Tuesday, April 26, 2016

"Nucleotides are not permitted in organic products."

Via Twitter user @mem_somerville, a lawsuit from the Organic Consumers Association against two formula manufacturers.

If you'd like to read some high-test chemophobia, these lawsuits (PDFs) are a great place to start. 

10 comments:

  1. Interesting. Some of the next-gen pesticides that academa and the major multinationals are looking at are based on RNA interference and could involve actually spraying dsRNA over a field to target specific weeds, insects, etc. I know one hope is that this technology will be available for organic farmers because of how safe, "natural," and nonhazardous it will be.

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  2. These statements about hazards of contained chemicals are intentionally misleading. But the lawsuit is about the advertising misuse of the word "organic" as in organic food, for a product containing a number of ingredients made by processes that are non-compliant with that label. I think they have a ground to sue.

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  3. That gets a huge facepalm, no question. It's always depressing when people clearly don't understand what's already in their food.

    That being said... I'm a synthetic nucleotide chemist and a DNA repair biochemist, and I wouldn't trust a food company with adding nucleotides to their products. Here's one possible scenario: a food company decides to supplement their product with dGMP or dGTP. It's well known that dGTP can be oxidized to 8-oxo-dGTP (a mutagenic nucleotide). There's an enzyme (NUDT1 in humans) that sanitizes the cellular nucleotide pool by breaking down 8-oxo-dGTP into the monosphosphate form, which can't be incorporated into DNA. But if a buildup of 8-oxo-dGTP overwhelms the ability of NUDT1 to sanitize the nucleotide pool, somatic mutations due to the misincorporation of 8-oxo-dGTP into cellular DNA are very likely to be the result. So if a food company left their guanine nucleosides or nucleotides sitting around to oxidize and then threw them into the food as supplements, you could hypothetically increase the consumers' risk of cancer (most likely of the colon).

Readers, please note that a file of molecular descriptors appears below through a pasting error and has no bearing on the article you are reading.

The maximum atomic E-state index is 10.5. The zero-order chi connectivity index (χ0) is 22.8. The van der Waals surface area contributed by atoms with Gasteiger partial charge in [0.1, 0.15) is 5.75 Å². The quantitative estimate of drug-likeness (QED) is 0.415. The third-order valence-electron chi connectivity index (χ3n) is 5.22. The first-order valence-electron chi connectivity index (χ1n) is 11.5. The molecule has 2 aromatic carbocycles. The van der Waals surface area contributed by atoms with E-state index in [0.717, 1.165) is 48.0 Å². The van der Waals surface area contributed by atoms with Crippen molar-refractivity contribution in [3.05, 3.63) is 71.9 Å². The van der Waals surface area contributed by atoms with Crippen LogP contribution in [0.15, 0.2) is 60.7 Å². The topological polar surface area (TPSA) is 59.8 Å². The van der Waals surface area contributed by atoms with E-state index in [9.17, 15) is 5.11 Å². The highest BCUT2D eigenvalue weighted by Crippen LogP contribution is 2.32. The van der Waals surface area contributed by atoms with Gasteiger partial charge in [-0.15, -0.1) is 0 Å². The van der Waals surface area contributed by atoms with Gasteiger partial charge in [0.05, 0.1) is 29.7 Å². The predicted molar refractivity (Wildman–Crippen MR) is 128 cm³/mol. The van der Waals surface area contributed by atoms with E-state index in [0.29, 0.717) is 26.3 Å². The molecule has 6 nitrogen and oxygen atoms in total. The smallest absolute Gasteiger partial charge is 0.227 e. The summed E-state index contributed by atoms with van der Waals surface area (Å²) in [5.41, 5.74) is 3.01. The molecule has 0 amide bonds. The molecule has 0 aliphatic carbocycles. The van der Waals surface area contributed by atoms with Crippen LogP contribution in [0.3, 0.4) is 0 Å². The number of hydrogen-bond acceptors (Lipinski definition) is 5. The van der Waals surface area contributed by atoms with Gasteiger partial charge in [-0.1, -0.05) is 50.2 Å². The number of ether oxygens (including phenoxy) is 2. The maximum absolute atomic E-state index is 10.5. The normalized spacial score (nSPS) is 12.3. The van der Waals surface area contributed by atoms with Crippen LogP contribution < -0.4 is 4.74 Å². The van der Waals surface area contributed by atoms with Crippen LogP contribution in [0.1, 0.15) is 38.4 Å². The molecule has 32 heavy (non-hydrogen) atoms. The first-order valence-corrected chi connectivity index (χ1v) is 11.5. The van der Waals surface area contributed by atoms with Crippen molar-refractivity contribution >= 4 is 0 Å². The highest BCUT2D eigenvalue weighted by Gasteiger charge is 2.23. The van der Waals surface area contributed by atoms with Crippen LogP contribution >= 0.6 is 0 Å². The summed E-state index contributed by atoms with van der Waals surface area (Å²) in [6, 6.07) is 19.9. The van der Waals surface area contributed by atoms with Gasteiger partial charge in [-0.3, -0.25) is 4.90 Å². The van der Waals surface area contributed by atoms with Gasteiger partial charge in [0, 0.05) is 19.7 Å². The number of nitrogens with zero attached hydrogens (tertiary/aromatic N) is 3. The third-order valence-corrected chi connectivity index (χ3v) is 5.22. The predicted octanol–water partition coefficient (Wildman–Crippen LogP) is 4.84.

A second (simpler) scenario is that the food company supplements their product with a large amount of several nucleotides (either RNA or DNA), in such a combination that they disrupt the normal ratio of bases present in the cellular nucleotide pool. Getting the nucleotide pool out of balance is another good way to induce mutations, and can potentially cause protein biosynthetic collapse.

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    1. Thanks for your informed comment, Unknown!

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  4. When one reads this story, am I the only one hearing the voice of the Nucleotide Nazi (as per Seinfeld): "No Nucleotides for you!!" ? Inquiring minds want to know.....

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    1. You aren't the only one now... damn you.

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  5. Well I certainly won't let any of those nasty nucleotides in MY body, no sir!

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  6. Nucleotides? They're nuclear, right? No way I want any of those in my body! I don't want a Chernobyl in my stomach!

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  7. Fun fact: biodegradeable plastics all come from GMO precursors, so if you compost them, you can't use that compost to grow anything certified organic.

    They should really change the name from "certified organic" to "certifiable organic"

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